Modern slavery is ubiquitous. From the clothes we wear and the food we eat to the cars we drive and the technology we use, many of the products that feature in our daily lives are tainted with forced labor and human trafficking.
Today, supply chains are extremely complex; the production of a simple Barbie doll typically spans over a hundred countries. The length and complexity of supply chains can increase the risk of modern slavery. When a parent company is far removed from its different levels of suppliers, transparency and accountability often waver.
But the complexity of supply chains is not an excuse for companies to profit from exploitation: there is no excuse. Corporations of all sizes must identify and address modern slavery and environmental damage occurring across their supply chains.
To ensure that corporations assume these responsibilities, we need a concerted effort from governments to pass legislation to hold them accountable. Consumers too have a role to play in pushing companies to do better.
What should companies be doing?
Conducting adequate human rights and environmental due diligence can be a challenge for businesses, especially small companies with limited resources. However, due diligence is critical to ensure they are not profiting from the suffering of workers and communities.
There are key best practices that all businesses should adopt. For example, in an opinion piece for the Conversation, Stuart Milligan and Nancy Southin write:
First, organizations can create and manage supplier contracts in a way that ensures suppliers recognize and adhere to international labour laws and modern slavery legislation. Second, large private and public sector organizations can work with small-to-medium enterprises to raise awareness of the risk factors associated with modern slavery. […] Additionally, organizations can ask their suppliers to report on the actions they are taking to remove modern slavery from their supply chains.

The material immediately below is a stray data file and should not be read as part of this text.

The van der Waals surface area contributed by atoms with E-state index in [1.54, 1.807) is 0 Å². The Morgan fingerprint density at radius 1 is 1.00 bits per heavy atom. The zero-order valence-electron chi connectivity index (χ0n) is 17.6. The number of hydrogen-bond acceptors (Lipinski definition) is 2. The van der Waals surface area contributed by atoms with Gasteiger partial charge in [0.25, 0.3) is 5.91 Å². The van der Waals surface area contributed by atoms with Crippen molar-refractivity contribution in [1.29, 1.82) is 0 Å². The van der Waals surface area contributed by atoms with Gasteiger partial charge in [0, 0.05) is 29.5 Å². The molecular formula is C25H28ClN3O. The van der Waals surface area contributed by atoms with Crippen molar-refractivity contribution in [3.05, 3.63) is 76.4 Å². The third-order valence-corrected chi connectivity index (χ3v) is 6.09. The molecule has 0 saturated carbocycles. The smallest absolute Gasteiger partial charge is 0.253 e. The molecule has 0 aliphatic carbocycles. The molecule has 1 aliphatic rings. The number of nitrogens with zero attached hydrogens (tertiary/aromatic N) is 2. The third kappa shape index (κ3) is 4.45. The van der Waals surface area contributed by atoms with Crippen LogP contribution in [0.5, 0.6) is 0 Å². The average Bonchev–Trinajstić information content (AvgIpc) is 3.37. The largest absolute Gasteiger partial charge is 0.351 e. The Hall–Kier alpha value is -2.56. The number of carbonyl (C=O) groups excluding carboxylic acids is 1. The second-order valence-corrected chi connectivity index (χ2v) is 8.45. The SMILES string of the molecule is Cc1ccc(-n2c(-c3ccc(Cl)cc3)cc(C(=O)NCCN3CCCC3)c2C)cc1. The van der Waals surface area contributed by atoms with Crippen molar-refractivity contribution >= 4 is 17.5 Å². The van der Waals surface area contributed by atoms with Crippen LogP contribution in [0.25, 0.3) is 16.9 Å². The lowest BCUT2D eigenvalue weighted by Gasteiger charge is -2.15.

The role of governments
There is a growing consensus that we need governments to pass laws to make it compulsory for businesses to conduct adequate human rights and environmental due diligence. In recent years, many countries around the world have begun debating or even passed laws that seek to serve this purpose to some extent, including Germany, France, and Norway.
The European Union is currently negotiating a Corporate Sustainability Due Diligence Directive which could ensure companies operating in the E.U. conduct adequate due diligence.
Together with the Justice is Everybody’s Business coalition, Freedom United is calling on the E.U. to ensure the final directive makes it possible to hold all companies responsible for harms across their entire value chains. Join us in calling for a strong law!
What can consumers do?
As consumers, we can also play our part in pushing for companies to conduct adequate due diligence and remediate any harm caused.
Recent research suggests that consumer behavior is a particularly powerful way to reduce modern slavery. And as Southin and Milligan say, “the strongest motivation for an organization to take meaningful action to address modern slavery in their supply chains is consumer pressure.”
As voters, we can also be calling on our governments to pass strong laws to hold companies accountable. Join us today to call for a world where modern slavery is no longer allowed to thrive!